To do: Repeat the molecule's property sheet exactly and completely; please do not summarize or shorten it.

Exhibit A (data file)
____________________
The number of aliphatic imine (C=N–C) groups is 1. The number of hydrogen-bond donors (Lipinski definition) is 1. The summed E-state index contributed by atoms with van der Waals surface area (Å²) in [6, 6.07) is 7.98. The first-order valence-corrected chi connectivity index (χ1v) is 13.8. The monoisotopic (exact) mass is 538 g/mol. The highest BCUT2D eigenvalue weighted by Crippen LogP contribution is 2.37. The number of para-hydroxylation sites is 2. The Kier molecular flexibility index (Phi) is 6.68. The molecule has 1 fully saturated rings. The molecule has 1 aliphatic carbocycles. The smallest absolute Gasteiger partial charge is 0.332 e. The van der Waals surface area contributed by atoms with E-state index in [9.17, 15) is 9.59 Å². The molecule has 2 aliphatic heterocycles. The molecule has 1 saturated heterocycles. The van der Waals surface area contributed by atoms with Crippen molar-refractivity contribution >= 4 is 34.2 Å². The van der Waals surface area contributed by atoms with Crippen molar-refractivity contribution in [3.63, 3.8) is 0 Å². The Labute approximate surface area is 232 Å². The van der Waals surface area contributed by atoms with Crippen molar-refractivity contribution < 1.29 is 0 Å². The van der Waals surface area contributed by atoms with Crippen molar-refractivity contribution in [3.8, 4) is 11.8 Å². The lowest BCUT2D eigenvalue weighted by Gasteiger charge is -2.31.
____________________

The number of aliphatic imine (C=N–C) groups is 1. The number of hydrogen-bond donors (Lipinski definition) is 1. The summed E-state index contributed by atoms with van der Waals surface area (Å²) in [6, 6.07) is 7.98. The first-order valence-corrected chi connectivity index (χ1v) is 13.8. The monoisotopic (exact) mass is 538 g/mol. The highest BCUT2D eigenvalue weighted by Crippen LogP contribution is 2.37. The number of para-hydroxylation sites is 2. The Kier molecular flexibility index (Phi) is 6.68. The molecule has 1 fully saturated rings. The molecule has 1 aliphatic carbocycles. The smallest absolute Gasteiger partial charge is 0.332 e. The van der Waals surface area contributed by atoms with E-state index in [9.17, 15) is 9.59 Å². The molecule has 2 aliphatic heterocycles. The molecule has 1 saturated heterocycles. The van der Waals surface area contributed by atoms with Crippen molar-refractivity contribution >= 4 is 34.2 Å². The van der Waals surface area contributed by atoms with Crippen molar-refractivity contribution in [3.63, 3.8) is 0 Å². The Labute approximate surface area is 232 Å². The van der Waals surface area contributed by atoms with Crippen molar-refractivity contribution < 1.29 is 0 Å². The van der Waals surface area contributed by atoms with Crippen molar-refractivity contribution in [3.8, 4) is 11.8 Å². The lowest BCUT2D eigenvalue weighted by Gasteiger charge is -2.31.